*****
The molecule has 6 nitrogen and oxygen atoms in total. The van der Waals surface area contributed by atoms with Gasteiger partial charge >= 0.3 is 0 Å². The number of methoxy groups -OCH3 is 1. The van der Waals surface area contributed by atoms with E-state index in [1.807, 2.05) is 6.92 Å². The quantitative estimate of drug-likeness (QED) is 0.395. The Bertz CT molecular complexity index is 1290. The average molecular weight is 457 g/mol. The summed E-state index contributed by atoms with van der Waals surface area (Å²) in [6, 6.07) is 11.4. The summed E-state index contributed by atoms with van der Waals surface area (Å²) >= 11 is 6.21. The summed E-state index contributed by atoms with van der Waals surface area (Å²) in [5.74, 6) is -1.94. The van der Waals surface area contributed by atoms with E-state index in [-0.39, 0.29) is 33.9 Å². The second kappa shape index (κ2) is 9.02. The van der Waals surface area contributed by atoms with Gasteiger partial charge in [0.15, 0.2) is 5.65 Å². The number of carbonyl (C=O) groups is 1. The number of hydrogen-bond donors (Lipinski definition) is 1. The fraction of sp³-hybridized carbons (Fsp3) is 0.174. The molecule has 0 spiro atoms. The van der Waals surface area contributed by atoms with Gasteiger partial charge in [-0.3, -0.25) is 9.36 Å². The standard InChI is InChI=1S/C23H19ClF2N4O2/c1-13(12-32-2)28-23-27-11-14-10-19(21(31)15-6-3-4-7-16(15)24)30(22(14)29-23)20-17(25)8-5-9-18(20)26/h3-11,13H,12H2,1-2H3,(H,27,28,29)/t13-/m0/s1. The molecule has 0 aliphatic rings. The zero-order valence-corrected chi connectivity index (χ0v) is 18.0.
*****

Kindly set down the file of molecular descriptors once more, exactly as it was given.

The molecule has 6 nitrogen and oxygen atoms in total. The van der Waals surface area contributed by atoms with Gasteiger partial charge >= 0.3 is 0 Å². The number of methoxy groups -OCH3 is 1. The van der Waals surface area contributed by atoms with E-state index in [1.807, 2.05) is 6.92 Å². The quantitative estimate of drug-likeness (QED) is 0.395. The Bertz CT molecular complexity index is 1290. The average molecular weight is 457 g/mol. The summed E-state index contributed by atoms with van der Waals surface area (Å²) in [6, 6.07) is 11.4. The summed E-state index contributed by atoms with van der Waals surface area (Å²) >= 11 is 6.21. The summed E-state index contributed by atoms with van der Waals surface area (Å²) in [5.74, 6) is -1.94. The van der Waals surface area contributed by atoms with E-state index in [-0.39, 0.29) is 33.9 Å². The second kappa shape index (κ2) is 9.02. The van der Waals surface area contributed by atoms with Gasteiger partial charge in [0.15, 0.2) is 5.65 Å². The number of carbonyl (C=O) groups is 1. The number of hydrogen-bond donors (Lipinski definition) is 1. The fraction of sp³-hybridized carbons (Fsp3) is 0.174. The molecule has 0 spiro atoms. The van der Waals surface area contributed by atoms with Gasteiger partial charge in [-0.3, -0.25) is 9.36 Å². The standard InChI is InChI=1S/C23H19ClF2N4O2/c1-13(12-32-2)28-23-27-11-14-10-19(21(31)15-6-3-4-7-16(15)24)30(22(14)29-23)20-17(25)8-5-9-18(20)26/h3-11,13H,12H2,1-2H3,(H,27,28,29)/t13-/m0/s1. The molecule has 0 aliphatic rings. The zero-order valence-corrected chi connectivity index (χ0v) is 18.0.